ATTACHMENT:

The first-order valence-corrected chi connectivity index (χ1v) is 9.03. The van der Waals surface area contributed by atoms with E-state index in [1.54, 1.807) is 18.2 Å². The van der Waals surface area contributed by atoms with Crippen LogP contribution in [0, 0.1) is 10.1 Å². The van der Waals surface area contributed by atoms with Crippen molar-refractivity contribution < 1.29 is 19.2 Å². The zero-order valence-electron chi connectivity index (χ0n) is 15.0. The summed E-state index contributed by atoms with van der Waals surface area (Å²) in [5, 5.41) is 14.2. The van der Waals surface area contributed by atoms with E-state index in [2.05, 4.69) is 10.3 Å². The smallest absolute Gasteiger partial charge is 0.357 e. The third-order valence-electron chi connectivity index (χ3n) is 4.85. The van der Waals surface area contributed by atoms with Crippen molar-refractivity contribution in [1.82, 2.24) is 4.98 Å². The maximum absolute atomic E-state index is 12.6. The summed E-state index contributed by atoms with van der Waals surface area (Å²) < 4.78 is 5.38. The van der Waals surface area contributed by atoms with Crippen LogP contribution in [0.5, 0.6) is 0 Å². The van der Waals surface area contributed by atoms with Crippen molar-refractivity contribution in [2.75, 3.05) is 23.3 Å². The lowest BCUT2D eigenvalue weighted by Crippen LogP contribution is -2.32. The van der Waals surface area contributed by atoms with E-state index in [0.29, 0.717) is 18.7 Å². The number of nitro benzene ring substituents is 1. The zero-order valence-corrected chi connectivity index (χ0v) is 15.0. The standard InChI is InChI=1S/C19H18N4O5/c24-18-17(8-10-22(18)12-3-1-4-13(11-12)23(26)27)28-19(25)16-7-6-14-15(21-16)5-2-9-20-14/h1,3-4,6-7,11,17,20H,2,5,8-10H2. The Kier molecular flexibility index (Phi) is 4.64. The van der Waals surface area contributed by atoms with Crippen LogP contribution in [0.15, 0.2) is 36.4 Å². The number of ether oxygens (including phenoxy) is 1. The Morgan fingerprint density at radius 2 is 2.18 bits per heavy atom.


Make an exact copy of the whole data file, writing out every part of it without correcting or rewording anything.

The first-order valence-corrected chi connectivity index (χ1v) is 9.03. The van der Waals surface area contributed by atoms with E-state index in [1.54, 1.807) is 18.2 Å². The van der Waals surface area contributed by atoms with Crippen LogP contribution in [0, 0.1) is 10.1 Å². The van der Waals surface area contributed by atoms with Crippen molar-refractivity contribution < 1.29 is 19.2 Å². The zero-order valence-electron chi connectivity index (χ0n) is 15.0. The summed E-state index contributed by atoms with van der Waals surface area (Å²) in [5, 5.41) is 14.2. The van der Waals surface area contributed by atoms with E-state index in [2.05, 4.69) is 10.3 Å². The smallest absolute Gasteiger partial charge is 0.357 e. The third-order valence-electron chi connectivity index (χ3n) is 4.85. The van der Waals surface area contributed by atoms with Crippen molar-refractivity contribution in [1.82, 2.24) is 4.98 Å². The maximum absolute atomic E-state index is 12.6. The summed E-state index contributed by atoms with van der Waals surface area (Å²) < 4.78 is 5.38. The van der Waals surface area contributed by atoms with Crippen LogP contribution in [0.5, 0.6) is 0 Å². The van der Waals surface area contributed by atoms with Crippen molar-refractivity contribution in [2.75, 3.05) is 23.3 Å². The lowest BCUT2D eigenvalue weighted by Crippen LogP contribution is -2.32. The van der Waals surface area contributed by atoms with E-state index in [0.29, 0.717) is 18.7 Å². The number of nitro benzene ring substituents is 1. The zero-order valence-corrected chi connectivity index (χ0v) is 15.0. The standard InChI is InChI=1S/C19H18N4O5/c24-18-17(8-10-22(18)12-3-1-4-13(11-12)23(26)27)28-19(25)16-7-6-14-15(21-16)5-2-9-20-14/h1,3-4,6-7,11,17,20H,2,5,8-10H2. The Kier molecular flexibility index (Phi) is 4.64. The van der Waals surface area contributed by atoms with Crippen LogP contribution in [0.15, 0.2) is 36.4 Å². The number of ether oxygens (including phenoxy) is 1. The Morgan fingerprint density at radius 2 is 2.18 bits per heavy atom.